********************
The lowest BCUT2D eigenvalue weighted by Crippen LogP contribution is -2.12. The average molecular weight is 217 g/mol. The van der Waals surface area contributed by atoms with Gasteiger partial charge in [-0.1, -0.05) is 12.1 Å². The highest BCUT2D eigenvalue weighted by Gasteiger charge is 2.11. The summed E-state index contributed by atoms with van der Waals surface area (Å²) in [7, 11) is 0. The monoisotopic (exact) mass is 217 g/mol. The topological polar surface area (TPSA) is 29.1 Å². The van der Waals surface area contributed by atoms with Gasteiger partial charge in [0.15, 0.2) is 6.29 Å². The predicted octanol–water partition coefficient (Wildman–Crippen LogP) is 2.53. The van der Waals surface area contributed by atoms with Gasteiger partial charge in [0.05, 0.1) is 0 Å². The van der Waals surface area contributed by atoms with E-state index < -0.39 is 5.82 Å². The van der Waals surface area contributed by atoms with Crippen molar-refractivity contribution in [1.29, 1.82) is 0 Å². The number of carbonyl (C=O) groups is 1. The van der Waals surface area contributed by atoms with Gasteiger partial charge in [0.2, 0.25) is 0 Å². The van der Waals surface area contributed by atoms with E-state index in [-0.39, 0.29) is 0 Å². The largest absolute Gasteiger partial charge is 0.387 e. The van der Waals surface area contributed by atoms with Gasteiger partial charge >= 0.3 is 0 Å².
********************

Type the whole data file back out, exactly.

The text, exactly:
The lowest BCUT2D eigenvalue weighted by Crippen LogP contribution is -2.12. The average molecular weight is 217 g/mol. The van der Waals surface area contributed by atoms with Gasteiger partial charge in [-0.1, -0.05) is 12.1 Å². The highest BCUT2D eigenvalue weighted by Gasteiger charge is 2.11. The summed E-state index contributed by atoms with van der Waals surface area (Å²) in [7, 11) is 0. The monoisotopic (exact) mass is 217 g/mol. The topological polar surface area (TPSA) is 29.1 Å². The van der Waals surface area contributed by atoms with Gasteiger partial charge in [0.15, 0.2) is 6.29 Å². The predicted octanol–water partition coefficient (Wildman–Crippen LogP) is 2.53. The van der Waals surface area contributed by atoms with Gasteiger partial charge in [0.05, 0.1) is 0 Å². The van der Waals surface area contributed by atoms with E-state index < -0.39 is 5.82 Å². The van der Waals surface area contributed by atoms with Crippen molar-refractivity contribution in [1.29, 1.82) is 0 Å². The number of carbonyl (C=O) groups is 1. The van der Waals surface area contributed by atoms with Gasteiger partial charge in [0.2, 0.25) is 0 Å². The van der Waals surface area contributed by atoms with E-state index in [-0.39, 0.29) is 0 Å². The largest absolute Gasteiger partial charge is 0.387 e. The van der Waals surface area contributed by atoms with Gasteiger partial charge >= 0.3 is 0 Å².